Speed Drift (Due to Dynamic Stylus Drag)
When the stylus encounters a highly modulated groove, it must do extra work in the groove. During this time, friction and drag increases on the drive system and an effect is experienced similar to discharging an electrical capacitor. Based on the duration of the loud passage of music, and the weight of the spinning platter, there is a time constant that determines how quickly the platter slows down. If the platter is insufficiently heavy, the speed can slow sufficiently such that, a moment after the loud passage is over, you become subtly aware of the turntable speeding back up.
There are a host of electrical phenomena that can seriously degrade the performance of an analogue system, including unwanted AC/DC conversion ripple currents & other power supply related currents, various eddy currents, earth circuit currents, magnetic fields, air-borne RFI, etc. The electrical signal created by the cartridge is very small and highly susceptible to electrical interferences.
How have analogue designers dealt with these challenges in the past?
Through the years, each generation of turntable and tonearm designers have tackled the challenges inherent in the mechanism with greater or lesser degrees of success. Typically, there are no ‘perfect’ solutions and lots of compromise because often a remedy for one problem often introduces a host of new problems.
However, in time designs evolve as our collective understanding improves. Coupled with advanced engineering techniques and access to better materials and manufacturing methods, the sound quality of vinyl reply has been steadily improving with each generation.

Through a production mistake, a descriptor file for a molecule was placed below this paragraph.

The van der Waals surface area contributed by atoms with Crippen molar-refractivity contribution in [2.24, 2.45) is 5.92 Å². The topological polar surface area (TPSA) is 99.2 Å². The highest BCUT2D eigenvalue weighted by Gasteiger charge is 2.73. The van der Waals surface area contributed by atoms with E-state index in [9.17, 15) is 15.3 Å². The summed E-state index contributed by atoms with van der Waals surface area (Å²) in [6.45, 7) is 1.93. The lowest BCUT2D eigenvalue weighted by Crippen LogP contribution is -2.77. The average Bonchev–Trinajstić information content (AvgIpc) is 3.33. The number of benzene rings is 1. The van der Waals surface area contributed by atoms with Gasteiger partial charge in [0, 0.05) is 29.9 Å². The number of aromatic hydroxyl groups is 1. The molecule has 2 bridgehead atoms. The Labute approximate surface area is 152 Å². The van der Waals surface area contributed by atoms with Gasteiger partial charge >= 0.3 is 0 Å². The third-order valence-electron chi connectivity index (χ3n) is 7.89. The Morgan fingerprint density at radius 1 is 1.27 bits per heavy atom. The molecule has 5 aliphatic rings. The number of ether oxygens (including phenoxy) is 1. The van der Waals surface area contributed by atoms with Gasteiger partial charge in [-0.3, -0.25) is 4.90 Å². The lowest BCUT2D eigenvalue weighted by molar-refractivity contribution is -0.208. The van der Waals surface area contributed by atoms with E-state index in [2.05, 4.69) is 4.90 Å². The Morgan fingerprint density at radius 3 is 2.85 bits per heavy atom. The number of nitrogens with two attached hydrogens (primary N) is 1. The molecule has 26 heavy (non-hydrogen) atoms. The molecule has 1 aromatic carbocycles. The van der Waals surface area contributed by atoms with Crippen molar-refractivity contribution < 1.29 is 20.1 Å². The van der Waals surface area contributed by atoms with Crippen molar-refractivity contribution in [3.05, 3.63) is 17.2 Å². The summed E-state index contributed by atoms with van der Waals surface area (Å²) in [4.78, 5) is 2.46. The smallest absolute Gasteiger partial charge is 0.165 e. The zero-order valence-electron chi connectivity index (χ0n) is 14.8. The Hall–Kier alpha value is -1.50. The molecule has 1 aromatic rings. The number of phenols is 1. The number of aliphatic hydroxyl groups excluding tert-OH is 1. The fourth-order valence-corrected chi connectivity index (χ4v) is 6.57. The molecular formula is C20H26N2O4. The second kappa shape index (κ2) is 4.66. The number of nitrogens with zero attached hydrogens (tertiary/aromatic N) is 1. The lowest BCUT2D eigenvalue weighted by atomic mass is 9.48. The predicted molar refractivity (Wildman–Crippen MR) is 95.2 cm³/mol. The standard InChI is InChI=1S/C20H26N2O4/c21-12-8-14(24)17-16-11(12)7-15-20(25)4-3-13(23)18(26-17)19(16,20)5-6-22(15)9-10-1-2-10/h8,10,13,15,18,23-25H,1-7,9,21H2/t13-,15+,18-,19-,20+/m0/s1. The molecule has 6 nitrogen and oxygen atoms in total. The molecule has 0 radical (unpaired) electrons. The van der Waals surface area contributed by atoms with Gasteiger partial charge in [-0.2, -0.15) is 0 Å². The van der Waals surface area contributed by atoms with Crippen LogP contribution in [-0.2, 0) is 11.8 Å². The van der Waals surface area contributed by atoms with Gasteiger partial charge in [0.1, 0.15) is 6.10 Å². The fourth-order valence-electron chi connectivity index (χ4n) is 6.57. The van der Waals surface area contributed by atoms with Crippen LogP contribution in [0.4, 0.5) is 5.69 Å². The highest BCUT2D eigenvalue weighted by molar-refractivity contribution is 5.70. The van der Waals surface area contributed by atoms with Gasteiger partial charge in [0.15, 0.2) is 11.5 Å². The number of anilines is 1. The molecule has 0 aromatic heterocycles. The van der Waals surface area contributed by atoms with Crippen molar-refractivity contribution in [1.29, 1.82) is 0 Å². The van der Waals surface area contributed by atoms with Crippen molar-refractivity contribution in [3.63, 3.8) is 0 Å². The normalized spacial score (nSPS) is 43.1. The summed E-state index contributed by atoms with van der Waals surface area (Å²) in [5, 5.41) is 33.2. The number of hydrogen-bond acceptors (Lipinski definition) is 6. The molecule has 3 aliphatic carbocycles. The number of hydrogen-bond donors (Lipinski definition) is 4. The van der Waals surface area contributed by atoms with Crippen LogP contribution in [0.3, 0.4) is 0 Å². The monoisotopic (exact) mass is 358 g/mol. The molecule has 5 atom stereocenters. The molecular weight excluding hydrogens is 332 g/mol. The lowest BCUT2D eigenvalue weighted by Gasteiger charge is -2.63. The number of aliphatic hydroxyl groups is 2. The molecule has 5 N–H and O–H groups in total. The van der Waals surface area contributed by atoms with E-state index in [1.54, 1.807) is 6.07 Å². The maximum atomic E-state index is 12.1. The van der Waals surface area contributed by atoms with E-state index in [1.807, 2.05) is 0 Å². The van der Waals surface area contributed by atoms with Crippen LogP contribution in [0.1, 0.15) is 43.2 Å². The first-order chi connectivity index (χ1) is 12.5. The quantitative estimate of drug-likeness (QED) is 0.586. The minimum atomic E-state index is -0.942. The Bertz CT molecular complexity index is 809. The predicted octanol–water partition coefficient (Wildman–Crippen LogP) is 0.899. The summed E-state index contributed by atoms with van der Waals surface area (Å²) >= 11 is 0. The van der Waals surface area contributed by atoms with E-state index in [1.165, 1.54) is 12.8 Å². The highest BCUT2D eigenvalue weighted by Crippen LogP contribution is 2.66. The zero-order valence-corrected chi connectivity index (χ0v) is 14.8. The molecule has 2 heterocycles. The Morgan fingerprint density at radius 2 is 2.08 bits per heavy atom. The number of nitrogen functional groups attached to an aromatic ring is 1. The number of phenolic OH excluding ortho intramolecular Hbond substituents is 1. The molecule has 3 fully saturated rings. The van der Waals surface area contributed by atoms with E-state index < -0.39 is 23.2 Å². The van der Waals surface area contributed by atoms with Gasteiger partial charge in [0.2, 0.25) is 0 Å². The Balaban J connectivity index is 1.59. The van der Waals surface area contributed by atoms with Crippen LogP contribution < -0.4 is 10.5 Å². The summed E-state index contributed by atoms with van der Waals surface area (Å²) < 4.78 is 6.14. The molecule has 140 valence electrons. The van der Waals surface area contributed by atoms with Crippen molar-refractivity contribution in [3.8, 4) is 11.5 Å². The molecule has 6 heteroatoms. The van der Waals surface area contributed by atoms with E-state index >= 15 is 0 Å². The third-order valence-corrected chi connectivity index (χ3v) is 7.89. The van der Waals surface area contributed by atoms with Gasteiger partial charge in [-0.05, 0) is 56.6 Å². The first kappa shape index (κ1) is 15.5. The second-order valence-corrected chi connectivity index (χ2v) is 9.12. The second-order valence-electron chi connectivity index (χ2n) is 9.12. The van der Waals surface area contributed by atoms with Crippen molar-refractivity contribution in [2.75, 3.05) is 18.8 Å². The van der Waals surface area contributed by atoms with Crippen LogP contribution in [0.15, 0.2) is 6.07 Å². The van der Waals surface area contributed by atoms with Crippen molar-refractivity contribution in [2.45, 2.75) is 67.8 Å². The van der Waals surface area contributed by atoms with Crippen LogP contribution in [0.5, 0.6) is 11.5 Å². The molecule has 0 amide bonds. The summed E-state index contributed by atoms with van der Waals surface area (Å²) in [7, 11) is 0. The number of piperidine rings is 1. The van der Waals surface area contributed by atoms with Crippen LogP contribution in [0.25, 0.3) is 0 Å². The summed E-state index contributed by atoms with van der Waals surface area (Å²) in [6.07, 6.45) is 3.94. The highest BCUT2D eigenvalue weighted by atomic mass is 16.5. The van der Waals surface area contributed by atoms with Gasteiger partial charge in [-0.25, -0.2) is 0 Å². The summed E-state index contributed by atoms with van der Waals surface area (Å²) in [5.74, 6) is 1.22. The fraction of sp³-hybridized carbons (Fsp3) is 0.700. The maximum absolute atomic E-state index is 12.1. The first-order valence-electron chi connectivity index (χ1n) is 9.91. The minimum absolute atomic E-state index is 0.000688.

Of note are the legendary EMT tables of the 1950’s and 60’s, the Thorens of the 60’s and 70’s, the Sota and Oracle tables of the 80’s and Rockport Sirius III tables of the 2000’s, just to name a few.
The analogue replay mechanism has undergone waves of development where schools of thought have created epoch-making designs. These designs have constantly shifted the sphere of influence from Europe and the UK to USA and Japan. Schools include Idler drive, belt drive, suspended vs non-suspended, solid mounted, direct drives, vacuum, ring clamp, pivoted, linear and hybrid combinations and numerous other cyclic trends, which remain instantly recognisable.
From budget entry-level to cost no object designs, the huge variety in turntables and tonearm design shows no sign of abatement. However, we believe that only a handful of designers are actually breaking new ground and making progress. This is the space that serious audiophiles observe closely as the ‘bling’ is soon differentiated from real innovation.
In our opinion, technological insights need to be balanced with an understanding of psychoacoustics (how our brain perceives music and sound) which is borne from a combination of engineering design experience and thousands of hours of making a design change, then listening to the result.